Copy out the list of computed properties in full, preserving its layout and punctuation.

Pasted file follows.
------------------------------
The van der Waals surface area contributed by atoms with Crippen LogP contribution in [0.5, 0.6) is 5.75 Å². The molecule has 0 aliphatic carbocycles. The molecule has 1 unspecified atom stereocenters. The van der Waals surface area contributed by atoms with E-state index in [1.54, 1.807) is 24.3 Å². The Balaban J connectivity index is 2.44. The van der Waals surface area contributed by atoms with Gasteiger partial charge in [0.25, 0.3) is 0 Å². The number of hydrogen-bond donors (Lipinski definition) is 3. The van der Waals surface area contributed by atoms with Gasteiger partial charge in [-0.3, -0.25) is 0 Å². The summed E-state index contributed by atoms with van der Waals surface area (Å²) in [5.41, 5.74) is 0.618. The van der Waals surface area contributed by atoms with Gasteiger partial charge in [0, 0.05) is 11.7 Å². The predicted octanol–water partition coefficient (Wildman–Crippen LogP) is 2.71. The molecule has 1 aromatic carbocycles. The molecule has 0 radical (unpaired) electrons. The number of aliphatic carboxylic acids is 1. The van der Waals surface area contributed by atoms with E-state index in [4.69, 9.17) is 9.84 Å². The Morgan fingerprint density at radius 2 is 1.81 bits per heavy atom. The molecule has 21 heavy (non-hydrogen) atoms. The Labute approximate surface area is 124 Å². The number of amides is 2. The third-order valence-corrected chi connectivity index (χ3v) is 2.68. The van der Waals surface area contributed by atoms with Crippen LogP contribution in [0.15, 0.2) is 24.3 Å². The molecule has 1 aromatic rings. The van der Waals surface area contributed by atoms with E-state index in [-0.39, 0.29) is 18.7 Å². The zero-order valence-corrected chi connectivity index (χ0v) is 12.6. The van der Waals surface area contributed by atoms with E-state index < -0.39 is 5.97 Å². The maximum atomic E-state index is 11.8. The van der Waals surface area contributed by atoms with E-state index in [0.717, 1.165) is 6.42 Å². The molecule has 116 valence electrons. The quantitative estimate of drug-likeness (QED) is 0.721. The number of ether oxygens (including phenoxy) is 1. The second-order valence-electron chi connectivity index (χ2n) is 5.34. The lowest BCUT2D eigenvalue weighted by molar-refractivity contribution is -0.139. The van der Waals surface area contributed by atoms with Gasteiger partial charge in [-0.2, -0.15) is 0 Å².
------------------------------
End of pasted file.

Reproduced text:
The van der Waals surface area contributed by atoms with Crippen LogP contribution in [0.5, 0.6) is 5.75 Å². The molecule has 0 aliphatic carbocycles. The molecule has 1 unspecified atom stereocenters. The van der Waals surface area contributed by atoms with E-state index in [1.54, 1.807) is 24.3 Å². The Balaban J connectivity index is 2.44. The van der Waals surface area contributed by atoms with Gasteiger partial charge in [0.25, 0.3) is 0 Å². The number of hydrogen-bond donors (Lipinski definition) is 3. The van der Waals surface area contributed by atoms with Gasteiger partial charge in [-0.3, -0.25) is 0 Å². The summed E-state index contributed by atoms with van der Waals surface area (Å²) in [5.41, 5.74) is 0.618. The van der Waals surface area contributed by atoms with Gasteiger partial charge in [0, 0.05) is 11.7 Å². The predicted octanol–water partition coefficient (Wildman–Crippen LogP) is 2.71. The molecule has 1 aromatic carbocycles. The molecule has 0 radical (unpaired) electrons. The number of aliphatic carboxylic acids is 1. The van der Waals surface area contributed by atoms with E-state index in [4.69, 9.17) is 9.84 Å². The Morgan fingerprint density at radius 2 is 1.81 bits per heavy atom. The molecule has 21 heavy (non-hydrogen) atoms. The Labute approximate surface area is 124 Å². The number of amides is 2. The third-order valence-corrected chi connectivity index (χ3v) is 2.68. The van der Waals surface area contributed by atoms with Crippen LogP contribution in [0.15, 0.2) is 24.3 Å². The molecule has 1 aromatic rings. The van der Waals surface area contributed by atoms with E-state index in [-0.39, 0.29) is 18.7 Å². The zero-order valence-corrected chi connectivity index (χ0v) is 12.6. The van der Waals surface area contributed by atoms with E-state index < -0.39 is 5.97 Å². The maximum atomic E-state index is 11.8. The van der Waals surface area contributed by atoms with E-state index in [0.717, 1.165) is 6.42 Å². The molecule has 116 valence electrons. The quantitative estimate of drug-likeness (QED) is 0.721. The number of ether oxygens (including phenoxy) is 1. The second-order valence-electron chi connectivity index (χ2n) is 5.34. The lowest BCUT2D eigenvalue weighted by molar-refractivity contribution is -0.139. The van der Waals surface area contributed by atoms with Gasteiger partial charge in [-0.2, -0.15) is 0 Å².